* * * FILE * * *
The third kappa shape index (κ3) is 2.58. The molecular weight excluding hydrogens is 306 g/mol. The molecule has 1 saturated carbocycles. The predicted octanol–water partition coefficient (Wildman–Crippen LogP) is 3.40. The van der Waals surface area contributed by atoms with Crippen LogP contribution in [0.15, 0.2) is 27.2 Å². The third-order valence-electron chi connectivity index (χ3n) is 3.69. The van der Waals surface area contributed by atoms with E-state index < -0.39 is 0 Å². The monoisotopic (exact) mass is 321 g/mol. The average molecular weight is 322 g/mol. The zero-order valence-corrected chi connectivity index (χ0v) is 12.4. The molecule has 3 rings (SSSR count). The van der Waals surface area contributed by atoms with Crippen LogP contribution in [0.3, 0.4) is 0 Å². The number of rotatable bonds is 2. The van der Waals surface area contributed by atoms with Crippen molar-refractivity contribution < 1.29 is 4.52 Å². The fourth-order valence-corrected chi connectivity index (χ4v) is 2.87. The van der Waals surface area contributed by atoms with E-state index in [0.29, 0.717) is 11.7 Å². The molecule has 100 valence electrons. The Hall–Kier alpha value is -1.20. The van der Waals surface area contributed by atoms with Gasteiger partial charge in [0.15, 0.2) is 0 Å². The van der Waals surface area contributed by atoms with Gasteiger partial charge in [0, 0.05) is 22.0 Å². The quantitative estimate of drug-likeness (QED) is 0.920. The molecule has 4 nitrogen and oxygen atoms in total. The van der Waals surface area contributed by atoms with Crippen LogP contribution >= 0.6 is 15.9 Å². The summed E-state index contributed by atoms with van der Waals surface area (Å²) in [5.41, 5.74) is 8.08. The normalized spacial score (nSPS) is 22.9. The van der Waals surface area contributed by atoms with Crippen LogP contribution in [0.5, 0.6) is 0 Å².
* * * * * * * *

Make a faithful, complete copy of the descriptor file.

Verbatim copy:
The third kappa shape index (κ3) is 2.58. The molecular weight excluding hydrogens is 306 g/mol. The molecule has 1 saturated carbocycles. The predicted octanol–water partition coefficient (Wildman–Crippen LogP) is 3.40. The van der Waals surface area contributed by atoms with Crippen LogP contribution in [0.15, 0.2) is 27.2 Å². The third-order valence-electron chi connectivity index (χ3n) is 3.69. The van der Waals surface area contributed by atoms with E-state index < -0.39 is 0 Å². The monoisotopic (exact) mass is 321 g/mol. The average molecular weight is 322 g/mol. The zero-order valence-corrected chi connectivity index (χ0v) is 12.4. The molecule has 3 rings (SSSR count). The van der Waals surface area contributed by atoms with Crippen LogP contribution in [0.3, 0.4) is 0 Å². The number of rotatable bonds is 2. The van der Waals surface area contributed by atoms with Crippen molar-refractivity contribution < 1.29 is 4.52 Å². The fourth-order valence-corrected chi connectivity index (χ4v) is 2.87. The van der Waals surface area contributed by atoms with E-state index in [0.29, 0.717) is 11.7 Å². The molecule has 100 valence electrons. The Hall–Kier alpha value is -1.20. The van der Waals surface area contributed by atoms with Gasteiger partial charge in [0.15, 0.2) is 0 Å². The van der Waals surface area contributed by atoms with Gasteiger partial charge in [0, 0.05) is 22.0 Å². The quantitative estimate of drug-likeness (QED) is 0.920. The molecule has 4 nitrogen and oxygen atoms in total. The van der Waals surface area contributed by atoms with Crippen LogP contribution >= 0.6 is 15.9 Å². The summed E-state index contributed by atoms with van der Waals surface area (Å²) in [5.41, 5.74) is 8.08. The normalized spacial score (nSPS) is 22.9. The van der Waals surface area contributed by atoms with Crippen LogP contribution in [0.5, 0.6) is 0 Å².